Lavrov says Kerry told him to ignore Obama's words on Russia threat

Russian Foreign Minister Sergei Lavrov said U.S. Secretary of State John Kerry had suggested to him that he should pay no attention to U.S. President Barack Obama's remarks in which he called Russia a principal threat to the world.

Russian Foreign Minister Sergei Lavrov said U.S. Secretary of State John Kerry had suggested to him that he should pay no attention to U.S. President Barack Obama's remarks in which he called Russia a principal threat to the world.

"The first time I took note of the listing of threats that President Obama took the liberty of doing was when I spoke at the UN General Assembly. Some time later, talking to John Kerry not so long ago, I asked him what it was supposed to mean. He said: 'Forget about it'. You see, if this is so serious, certainly, this is sad. And he said 'forget about it' because at that moment he wanted to discuss how we would coordinate our approaches toward resolving the [problem of the] Iranian nuclear program and the situation on the Korean Peninsula," Lavrov said during a regular 'government hour' hearing at the State Duma on Wednesday.

"You see, it's unseemly for a major and great power to take such a consumerist approach toward its partners. Where we need you, please help me, and where I want to punish you, obey me," he said.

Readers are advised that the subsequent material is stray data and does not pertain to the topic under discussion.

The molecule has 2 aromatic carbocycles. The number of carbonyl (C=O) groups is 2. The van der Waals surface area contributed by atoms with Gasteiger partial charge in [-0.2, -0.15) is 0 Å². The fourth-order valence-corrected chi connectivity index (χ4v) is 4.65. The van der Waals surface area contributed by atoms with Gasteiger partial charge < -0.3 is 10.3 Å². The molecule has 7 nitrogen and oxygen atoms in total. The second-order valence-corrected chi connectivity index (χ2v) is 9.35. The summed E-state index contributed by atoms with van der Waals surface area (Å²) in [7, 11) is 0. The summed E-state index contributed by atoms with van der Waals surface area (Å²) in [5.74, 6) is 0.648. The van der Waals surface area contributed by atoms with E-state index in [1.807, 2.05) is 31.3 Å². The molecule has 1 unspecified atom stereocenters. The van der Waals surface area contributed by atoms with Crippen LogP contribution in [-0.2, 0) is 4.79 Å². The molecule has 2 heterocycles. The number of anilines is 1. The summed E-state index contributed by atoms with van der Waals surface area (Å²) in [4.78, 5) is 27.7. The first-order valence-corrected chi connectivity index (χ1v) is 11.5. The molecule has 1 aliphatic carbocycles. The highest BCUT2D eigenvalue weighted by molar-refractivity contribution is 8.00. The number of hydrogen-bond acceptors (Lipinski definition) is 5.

"We work on Iran and the Korean Peninsula not because we want to please someone. First of all, these countries are very near us," he said.

Russia surely opposes any risks for the nuclear nonproliferation regime, Lavrov said. "But, after settling these problems, we should make sure that these countries don't experience any artificial obstacles to full-format cooperation with us," he said.

This is why it is in Russia's best interests to be actively involved in negotiations on both the Iranian nuclear program and on the nuclear problem of the Korean Peninsula, he said.

"We are ready to cooperate with our partners not based on some arbitrary principle but where our fundamentally interests coincide," he said.

The matter is about combating the Islamic State and other groups terrorizing this entire region, he said.

"This is what our approach is. And saying: help me where it's beneficial to me and on the rest I'll grill you as is required by my public opinion that I have established myself - it's flippant," he said.

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